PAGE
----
I’ve been called many things in my professional life: One client calls me Jiminy Cricket–who was the official conscience for Pinocchio–for my habit of nudging business owners back on strategy. Another refers to me as the strategy whisperer for being able to help owners see a clearer and simpler strategic path. But what about being a Strategy Shrink?
This recent article from PSYBLOG speaks to power of planning from a psychological perspective. The message is simple–strategic planning can help us be more creative AND less distracted. And distractions are one of the key reasons that businesses fail to achieve their goals.
Here is the full post from PSYBLOG:
New research shows that making specific plans creates mental space, allowing us to avoid distraction.
On average each of us has 15 personal projects ongoing at any one time. It might include planning a trip to Europe, spring cleaning the house, getting a new job or any number of other goals.
Plus there’s all the stuff we’re doing right at the moment like working, shopping or reading.
But, to what extent do all these thoughts about goals interfere with one another? Do you get distracted while working on your resume by thinking about your trip to Europe?
Psychologists have known for a century that incomplete goals rattle around in our minds until they’re done. It’s called the Zeigarnik effect.
Specific plans free the mind
The down side is that we can be distracted by incomplete goals while we’re trying to pursue another goal. And according to new research this is precisely what happens unless we have made very specific plans.
In a series of studies researchers found that while trying to enjoy reading a novel (amongst other tasks), participants were frequently interrupted by intrusive thoughts about an unfinished everyday task (Masicampo & Baumeister, 2011).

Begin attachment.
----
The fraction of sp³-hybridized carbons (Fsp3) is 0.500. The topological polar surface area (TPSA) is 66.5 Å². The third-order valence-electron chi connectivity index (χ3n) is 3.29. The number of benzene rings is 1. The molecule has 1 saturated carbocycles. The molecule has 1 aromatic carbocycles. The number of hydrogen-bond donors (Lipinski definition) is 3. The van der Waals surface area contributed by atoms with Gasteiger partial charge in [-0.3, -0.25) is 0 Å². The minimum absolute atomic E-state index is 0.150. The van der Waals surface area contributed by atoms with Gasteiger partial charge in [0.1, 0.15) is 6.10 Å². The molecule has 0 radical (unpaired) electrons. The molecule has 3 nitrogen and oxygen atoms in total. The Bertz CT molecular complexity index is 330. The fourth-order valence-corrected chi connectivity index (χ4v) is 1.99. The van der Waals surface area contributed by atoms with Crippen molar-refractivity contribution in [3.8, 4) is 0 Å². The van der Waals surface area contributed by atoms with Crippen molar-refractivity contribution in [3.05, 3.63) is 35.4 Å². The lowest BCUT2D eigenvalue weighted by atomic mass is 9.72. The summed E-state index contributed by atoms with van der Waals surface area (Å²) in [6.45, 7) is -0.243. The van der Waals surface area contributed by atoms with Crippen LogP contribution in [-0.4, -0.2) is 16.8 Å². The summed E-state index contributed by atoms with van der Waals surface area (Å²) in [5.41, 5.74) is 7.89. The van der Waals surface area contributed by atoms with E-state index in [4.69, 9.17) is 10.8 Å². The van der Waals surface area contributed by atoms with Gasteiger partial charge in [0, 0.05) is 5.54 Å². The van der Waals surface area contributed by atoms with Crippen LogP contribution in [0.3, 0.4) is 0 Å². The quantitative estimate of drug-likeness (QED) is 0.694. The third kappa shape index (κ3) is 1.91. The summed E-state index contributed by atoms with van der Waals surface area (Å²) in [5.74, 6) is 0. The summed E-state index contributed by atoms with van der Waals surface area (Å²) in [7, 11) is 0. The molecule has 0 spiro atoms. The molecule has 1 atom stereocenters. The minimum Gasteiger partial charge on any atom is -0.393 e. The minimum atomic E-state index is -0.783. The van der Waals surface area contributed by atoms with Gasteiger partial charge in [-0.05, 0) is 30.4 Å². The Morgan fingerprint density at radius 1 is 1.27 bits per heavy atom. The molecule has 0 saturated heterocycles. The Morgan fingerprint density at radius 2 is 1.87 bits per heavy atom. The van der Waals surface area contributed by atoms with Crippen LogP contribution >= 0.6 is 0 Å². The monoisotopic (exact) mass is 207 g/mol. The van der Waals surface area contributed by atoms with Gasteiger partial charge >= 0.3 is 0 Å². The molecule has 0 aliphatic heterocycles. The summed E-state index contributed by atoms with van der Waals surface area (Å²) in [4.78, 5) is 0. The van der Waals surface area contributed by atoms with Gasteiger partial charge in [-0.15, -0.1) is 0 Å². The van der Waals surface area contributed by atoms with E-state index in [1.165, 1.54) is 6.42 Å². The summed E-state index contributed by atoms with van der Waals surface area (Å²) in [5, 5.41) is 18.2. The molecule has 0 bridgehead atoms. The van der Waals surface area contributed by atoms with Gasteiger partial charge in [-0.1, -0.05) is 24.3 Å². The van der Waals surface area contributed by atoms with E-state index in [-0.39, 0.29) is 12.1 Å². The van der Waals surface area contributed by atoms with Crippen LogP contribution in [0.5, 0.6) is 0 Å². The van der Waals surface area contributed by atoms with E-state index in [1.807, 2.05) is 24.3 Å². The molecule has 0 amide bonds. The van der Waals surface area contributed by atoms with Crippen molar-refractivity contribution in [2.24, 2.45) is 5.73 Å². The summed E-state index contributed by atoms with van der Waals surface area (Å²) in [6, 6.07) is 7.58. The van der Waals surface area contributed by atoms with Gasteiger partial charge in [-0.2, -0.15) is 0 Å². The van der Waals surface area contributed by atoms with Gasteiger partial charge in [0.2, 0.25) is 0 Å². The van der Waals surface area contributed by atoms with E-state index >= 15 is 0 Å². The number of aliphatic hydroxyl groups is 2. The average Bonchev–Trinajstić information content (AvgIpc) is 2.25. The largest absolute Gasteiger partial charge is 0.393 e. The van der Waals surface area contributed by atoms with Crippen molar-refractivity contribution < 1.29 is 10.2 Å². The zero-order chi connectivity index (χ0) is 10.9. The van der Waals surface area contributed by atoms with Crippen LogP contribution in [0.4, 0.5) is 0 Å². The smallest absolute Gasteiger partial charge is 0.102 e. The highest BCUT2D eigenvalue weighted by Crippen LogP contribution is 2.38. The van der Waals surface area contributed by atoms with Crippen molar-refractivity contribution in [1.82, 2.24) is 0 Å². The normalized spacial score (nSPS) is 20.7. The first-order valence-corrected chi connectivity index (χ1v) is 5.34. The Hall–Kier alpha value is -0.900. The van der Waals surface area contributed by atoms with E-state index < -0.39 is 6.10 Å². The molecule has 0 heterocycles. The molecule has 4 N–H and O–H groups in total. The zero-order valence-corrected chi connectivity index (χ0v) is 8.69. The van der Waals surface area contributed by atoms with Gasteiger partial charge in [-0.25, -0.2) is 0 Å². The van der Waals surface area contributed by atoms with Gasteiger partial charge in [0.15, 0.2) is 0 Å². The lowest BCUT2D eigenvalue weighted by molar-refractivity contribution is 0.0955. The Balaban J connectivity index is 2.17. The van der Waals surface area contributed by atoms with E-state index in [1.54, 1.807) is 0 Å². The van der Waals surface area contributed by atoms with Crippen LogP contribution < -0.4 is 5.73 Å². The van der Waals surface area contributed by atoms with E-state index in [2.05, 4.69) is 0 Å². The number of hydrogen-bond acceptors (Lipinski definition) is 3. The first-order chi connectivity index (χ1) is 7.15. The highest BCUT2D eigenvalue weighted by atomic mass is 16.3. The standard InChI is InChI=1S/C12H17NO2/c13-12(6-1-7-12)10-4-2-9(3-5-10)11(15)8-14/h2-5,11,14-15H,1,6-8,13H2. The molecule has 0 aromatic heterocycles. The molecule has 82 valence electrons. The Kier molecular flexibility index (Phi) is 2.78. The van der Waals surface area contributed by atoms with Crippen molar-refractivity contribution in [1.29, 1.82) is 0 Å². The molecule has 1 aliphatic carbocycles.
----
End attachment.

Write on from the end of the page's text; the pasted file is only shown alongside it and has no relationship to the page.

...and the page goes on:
But when researchers told participants to make very specific plans about that unfinished goal, while reading they experienced less intrusive thoughts about the other activity. In fact the intrusive thoughts lessened to the same level as a control group. This finding was repeated in the lab with other activities.
Making plans helps free up mental space for whatever we are doing right now, allowing us to be more efficient in the long term.
Specific goals include the how, what, where and when of whatever we want to achieve. For example if you’re planning a trip you might decided that during a quiet moment in the evening after supper you’ll draw up a list of hotels and flights to discuss with your partner. Then you can book them online on Saturday morning when you’re fresh (make sure, though, that you focus on the process and not the outcome).
If the plan is specific enough, it is automatically activated when the right circumstances arise. The rest of the time our minds should be freer from the other 14 goals that we’re not currently pursuing.
Here is the original link to the blog: http://www.spring.org.uk/2011/09/how-to-avoid-being-distracted-from-your-goals.php?utm_source=feedburner&utm_medium=feed&utm_campaign=Feed%3A+PsychologyBlog+%28PsyBlog%29